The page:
A judge on Wednesday ordered Epic Charter Schools to pay a state senator it had targeted in a libel and slander lawsuit $36,000 for his legal fees plus $500,000 in sanctions.
Sen. Ron Sharp, R-Shawnee had raised questions in the summer of 2019 about the school’s student attendance and enrollment practices, and Epic sued him in December, seeking at least $75,000.
In February, an Oklahoma County district judge dismissed the suit, saying Sharp’s comments and news releases about Epic didn’t meet the legal standard to prove libel and slander against a public entity.
Wednesday’s awarding of attorneys’ fees and imposition of sanctions by Oklahoma County District Judge Cindy Truong was based on her dismissal of the suit according to the Governmental Tort Claims Act and the Oklahoma Citizens Participation Act.
Enacted in 2014, the Citizens Participation Act is Oklahoma’s anti-SLAPP law, short for “strategic lawsuit against public participation.” Anti-SLAPP laws are intended to prevent people from using courts or potential threats of a lawsuit to intimidate or silence critics exercising their First Amendment rights.
Truong ordered that Epic will have to reimburse the fees of the attorney the Oklahoma Senate hired to defend Sharp in the case. And as Oklahoma’s anti-SLAPP law allows a court to impose sanctions against the plaintiff to deter similar lawsuits, Truong ordered Epic to pay Sharp $500,000 as a sanction.
“Senator Sharp is very pleased with the result in this case and will continue to work to ensure proper oversight and use of state funds on behalf of his constituents and the people of Oklahoma,” says a written statement Sharp released Wednesday afternoon.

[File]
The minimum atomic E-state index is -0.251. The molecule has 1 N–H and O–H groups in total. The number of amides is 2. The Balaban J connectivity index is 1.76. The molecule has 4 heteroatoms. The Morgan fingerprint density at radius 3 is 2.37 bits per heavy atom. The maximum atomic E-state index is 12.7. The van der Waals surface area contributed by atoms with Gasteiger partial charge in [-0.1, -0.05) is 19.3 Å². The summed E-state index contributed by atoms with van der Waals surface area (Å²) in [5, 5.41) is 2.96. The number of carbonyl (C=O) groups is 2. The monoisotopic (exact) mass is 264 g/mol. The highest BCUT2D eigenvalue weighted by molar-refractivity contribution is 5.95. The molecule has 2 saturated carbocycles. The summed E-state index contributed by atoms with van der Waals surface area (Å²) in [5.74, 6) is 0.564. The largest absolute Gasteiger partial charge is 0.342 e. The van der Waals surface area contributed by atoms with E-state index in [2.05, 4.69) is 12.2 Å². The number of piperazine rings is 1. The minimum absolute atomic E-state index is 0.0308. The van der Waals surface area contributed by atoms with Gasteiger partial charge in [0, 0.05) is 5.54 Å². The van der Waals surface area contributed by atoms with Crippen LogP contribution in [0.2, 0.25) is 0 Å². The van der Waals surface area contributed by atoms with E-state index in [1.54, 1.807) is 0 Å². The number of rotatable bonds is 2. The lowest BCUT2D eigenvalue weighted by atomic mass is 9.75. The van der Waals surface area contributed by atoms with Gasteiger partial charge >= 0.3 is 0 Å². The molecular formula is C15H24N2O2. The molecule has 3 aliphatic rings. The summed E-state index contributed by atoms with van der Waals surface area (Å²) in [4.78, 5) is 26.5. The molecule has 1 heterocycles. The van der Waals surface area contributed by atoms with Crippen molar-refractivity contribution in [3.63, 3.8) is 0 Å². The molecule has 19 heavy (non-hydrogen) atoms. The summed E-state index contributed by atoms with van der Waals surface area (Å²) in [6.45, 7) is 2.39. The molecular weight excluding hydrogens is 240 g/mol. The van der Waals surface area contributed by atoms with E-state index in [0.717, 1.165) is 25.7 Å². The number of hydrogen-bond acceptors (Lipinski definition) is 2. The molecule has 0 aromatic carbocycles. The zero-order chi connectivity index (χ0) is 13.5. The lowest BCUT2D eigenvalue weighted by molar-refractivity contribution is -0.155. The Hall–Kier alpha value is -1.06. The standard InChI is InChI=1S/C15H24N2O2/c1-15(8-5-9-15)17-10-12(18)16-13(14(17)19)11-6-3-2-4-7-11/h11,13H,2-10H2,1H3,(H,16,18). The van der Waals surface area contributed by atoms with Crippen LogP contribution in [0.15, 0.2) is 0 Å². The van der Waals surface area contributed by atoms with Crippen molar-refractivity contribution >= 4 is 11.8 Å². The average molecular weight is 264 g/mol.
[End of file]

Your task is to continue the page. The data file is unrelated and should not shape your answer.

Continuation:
On the judge’s Wednesday ruling, Epic’s Assistant Superintendent of Communications Shelly Hickman said the company will appeal.
“There are multiple reasons why the judge’s rulings are erroneous legally,” Hickman said.
Sharp had questioned how Epic could have received millions of dollars in state funding two and three years ago now for 3,000 to 4,000 students in middle and high school when the Epic Blended Learning Centers in which they were enrolled could be attended only by students in early education and elementary school grades.
Epic warned Sharp in a “cease and desist” letter in September 2019 that he faced “immediate legal action” if he didn’t comply with the school’s demand for a published retraction of his previous statements.
After Epic sued Sharp in December, a bipartisan group of Tulsa-area lawmakers appearing at a public forum in Jenks accused Epic Charter Schools of using the lawsuit as an attempt to silence constituents whose concerns legislators are sworn to represent — and an attempt to intimidate other lawmakers just before their first deadline to file bills for the 2020 legislative session.
The Oklahoma State Bureau of Investigation has an ongoing probe into allegations of embezzlement, obtaining money by false pretenses, racketeering and forgery at Epic.
And as the Tulsa World previously reported, the Federal Bureau of Investigation and the U.S. Department of Education’s law enforcement arm have also investigated Epic Charter Schools’ enrollment practices and finances for the past several years.
In response to the law enforcement investigations, Gov. Kevin Stitt requested an investigative audit of Epic Charter Schools and its related entities by the Oklahoma State Auditor and Inspector.
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